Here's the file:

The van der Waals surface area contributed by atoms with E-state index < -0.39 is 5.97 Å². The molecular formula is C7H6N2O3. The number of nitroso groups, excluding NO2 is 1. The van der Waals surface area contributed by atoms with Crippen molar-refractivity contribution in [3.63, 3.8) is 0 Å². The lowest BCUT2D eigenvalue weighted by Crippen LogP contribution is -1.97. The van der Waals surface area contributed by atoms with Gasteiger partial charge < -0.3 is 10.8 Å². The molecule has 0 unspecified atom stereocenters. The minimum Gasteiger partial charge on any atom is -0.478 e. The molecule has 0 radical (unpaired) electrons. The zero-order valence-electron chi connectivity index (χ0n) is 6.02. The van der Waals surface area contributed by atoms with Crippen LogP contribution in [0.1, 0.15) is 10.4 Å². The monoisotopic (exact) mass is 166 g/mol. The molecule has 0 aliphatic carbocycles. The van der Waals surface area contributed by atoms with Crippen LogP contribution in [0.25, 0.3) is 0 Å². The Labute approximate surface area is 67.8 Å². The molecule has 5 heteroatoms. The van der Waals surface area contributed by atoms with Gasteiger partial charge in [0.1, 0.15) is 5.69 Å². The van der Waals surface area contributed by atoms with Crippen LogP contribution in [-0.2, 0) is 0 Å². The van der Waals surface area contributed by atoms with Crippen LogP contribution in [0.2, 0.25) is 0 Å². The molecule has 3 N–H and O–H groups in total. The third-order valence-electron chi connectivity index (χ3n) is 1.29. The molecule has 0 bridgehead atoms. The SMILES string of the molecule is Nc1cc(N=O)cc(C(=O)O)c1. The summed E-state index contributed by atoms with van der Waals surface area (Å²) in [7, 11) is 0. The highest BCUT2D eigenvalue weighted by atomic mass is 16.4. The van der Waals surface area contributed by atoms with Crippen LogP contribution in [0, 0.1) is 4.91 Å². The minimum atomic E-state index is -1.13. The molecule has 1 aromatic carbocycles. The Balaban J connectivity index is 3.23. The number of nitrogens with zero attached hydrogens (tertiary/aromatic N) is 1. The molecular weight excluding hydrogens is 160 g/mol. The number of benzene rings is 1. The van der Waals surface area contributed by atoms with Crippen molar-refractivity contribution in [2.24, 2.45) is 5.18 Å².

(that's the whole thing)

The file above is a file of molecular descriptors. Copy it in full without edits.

The van der Waals surface area contributed by atoms with E-state index < -0.39 is 5.97 Å². The molecular formula is C7H6N2O3. The number of nitroso groups, excluding NO2 is 1. The van der Waals surface area contributed by atoms with Crippen molar-refractivity contribution in [3.63, 3.8) is 0 Å². The lowest BCUT2D eigenvalue weighted by Crippen LogP contribution is -1.97. The van der Waals surface area contributed by atoms with Gasteiger partial charge < -0.3 is 10.8 Å². The molecule has 0 unspecified atom stereocenters. The minimum Gasteiger partial charge on any atom is -0.478 e. The molecule has 0 radical (unpaired) electrons. The zero-order valence-electron chi connectivity index (χ0n) is 6.02. The van der Waals surface area contributed by atoms with Crippen LogP contribution in [0.1, 0.15) is 10.4 Å². The monoisotopic (exact) mass is 166 g/mol. The molecule has 0 aliphatic carbocycles. The van der Waals surface area contributed by atoms with Crippen LogP contribution in [0.25, 0.3) is 0 Å². The Labute approximate surface area is 67.8 Å². The molecule has 5 heteroatoms. The van der Waals surface area contributed by atoms with Gasteiger partial charge in [0.1, 0.15) is 5.69 Å². The van der Waals surface area contributed by atoms with Crippen LogP contribution in [-0.2, 0) is 0 Å². The van der Waals surface area contributed by atoms with Crippen LogP contribution in [0.2, 0.25) is 0 Å². The molecule has 3 N–H and O–H groups in total. The third-order valence-electron chi connectivity index (χ3n) is 1.29. The molecule has 0 bridgehead atoms. The SMILES string of the molecule is Nc1cc(N=O)cc(C(=O)O)c1. The summed E-state index contributed by atoms with van der Waals surface area (Å²) in [7, 11) is 0. The highest BCUT2D eigenvalue weighted by atomic mass is 16.4. The van der Waals surface area contributed by atoms with Crippen LogP contribution in [0, 0.1) is 4.91 Å². The minimum atomic E-state index is -1.13. The molecule has 1 aromatic carbocycles. The Balaban J connectivity index is 3.23. The number of nitrogens with zero attached hydrogens (tertiary/aromatic N) is 1. The molecular weight excluding hydrogens is 160 g/mol. The number of benzene rings is 1. The van der Waals surface area contributed by atoms with Crippen molar-refractivity contribution in [2.24, 2.45) is 5.18 Å².